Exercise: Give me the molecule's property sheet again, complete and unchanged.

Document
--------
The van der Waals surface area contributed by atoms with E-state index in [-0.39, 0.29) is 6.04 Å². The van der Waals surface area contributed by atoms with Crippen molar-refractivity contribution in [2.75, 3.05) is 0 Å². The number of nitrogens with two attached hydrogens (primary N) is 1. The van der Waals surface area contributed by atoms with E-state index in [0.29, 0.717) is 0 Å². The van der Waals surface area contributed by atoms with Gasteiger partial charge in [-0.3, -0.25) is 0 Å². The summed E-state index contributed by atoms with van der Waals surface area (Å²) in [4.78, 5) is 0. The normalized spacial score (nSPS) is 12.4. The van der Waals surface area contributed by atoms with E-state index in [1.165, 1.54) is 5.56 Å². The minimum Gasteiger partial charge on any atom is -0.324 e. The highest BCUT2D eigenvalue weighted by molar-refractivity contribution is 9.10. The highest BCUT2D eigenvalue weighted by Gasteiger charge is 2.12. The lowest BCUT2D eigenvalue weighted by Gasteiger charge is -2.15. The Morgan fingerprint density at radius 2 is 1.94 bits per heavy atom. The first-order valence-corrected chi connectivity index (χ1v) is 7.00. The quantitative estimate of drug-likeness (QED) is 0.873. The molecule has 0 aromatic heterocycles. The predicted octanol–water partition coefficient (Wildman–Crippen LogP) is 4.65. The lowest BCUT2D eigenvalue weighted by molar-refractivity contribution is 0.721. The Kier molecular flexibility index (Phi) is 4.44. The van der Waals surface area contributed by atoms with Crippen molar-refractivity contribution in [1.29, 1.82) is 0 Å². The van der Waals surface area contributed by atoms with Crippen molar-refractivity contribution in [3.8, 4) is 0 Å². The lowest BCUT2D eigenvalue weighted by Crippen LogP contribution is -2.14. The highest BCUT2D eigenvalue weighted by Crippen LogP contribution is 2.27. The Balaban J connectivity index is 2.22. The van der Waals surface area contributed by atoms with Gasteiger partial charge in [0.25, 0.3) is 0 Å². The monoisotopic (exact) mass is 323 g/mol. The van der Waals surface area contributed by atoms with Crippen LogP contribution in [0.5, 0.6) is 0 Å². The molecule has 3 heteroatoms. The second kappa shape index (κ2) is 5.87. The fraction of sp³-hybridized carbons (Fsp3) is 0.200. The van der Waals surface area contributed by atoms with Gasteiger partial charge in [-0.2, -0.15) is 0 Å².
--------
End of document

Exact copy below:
The van der Waals surface area contributed by atoms with E-state index in [-0.39, 0.29) is 6.04 Å². The van der Waals surface area contributed by atoms with Crippen molar-refractivity contribution in [2.75, 3.05) is 0 Å². The number of nitrogens with two attached hydrogens (primary N) is 1. The van der Waals surface area contributed by atoms with E-state index in [0.29, 0.717) is 0 Å². The van der Waals surface area contributed by atoms with Gasteiger partial charge in [-0.3, -0.25) is 0 Å². The summed E-state index contributed by atoms with van der Waals surface area (Å²) in [4.78, 5) is 0. The normalized spacial score (nSPS) is 12.4. The van der Waals surface area contributed by atoms with E-state index in [1.165, 1.54) is 5.56 Å². The minimum Gasteiger partial charge on any atom is -0.324 e. The highest BCUT2D eigenvalue weighted by molar-refractivity contribution is 9.10. The highest BCUT2D eigenvalue weighted by Gasteiger charge is 2.12. The lowest BCUT2D eigenvalue weighted by Gasteiger charge is -2.15. The Morgan fingerprint density at radius 2 is 1.94 bits per heavy atom. The first-order valence-corrected chi connectivity index (χ1v) is 7.00. The quantitative estimate of drug-likeness (QED) is 0.873. The molecule has 0 aromatic heterocycles. The predicted octanol–water partition coefficient (Wildman–Crippen LogP) is 4.65. The lowest BCUT2D eigenvalue weighted by molar-refractivity contribution is 0.721. The Kier molecular flexibility index (Phi) is 4.44. The van der Waals surface area contributed by atoms with Crippen molar-refractivity contribution in [1.29, 1.82) is 0 Å². The van der Waals surface area contributed by atoms with Crippen molar-refractivity contribution in [3.8, 4) is 0 Å². The lowest BCUT2D eigenvalue weighted by Crippen LogP contribution is -2.14. The highest BCUT2D eigenvalue weighted by Crippen LogP contribution is 2.27. The Balaban J connectivity index is 2.22. The van der Waals surface area contributed by atoms with Gasteiger partial charge in [0.25, 0.3) is 0 Å². The monoisotopic (exact) mass is 323 g/mol. The van der Waals surface area contributed by atoms with Crippen LogP contribution in [0.5, 0.6) is 0 Å². The molecule has 3 heteroatoms. The second kappa shape index (κ2) is 5.87. The fraction of sp³-hybridized carbons (Fsp3) is 0.200. The van der Waals surface area contributed by atoms with Gasteiger partial charge in [-0.2, -0.15) is 0 Å².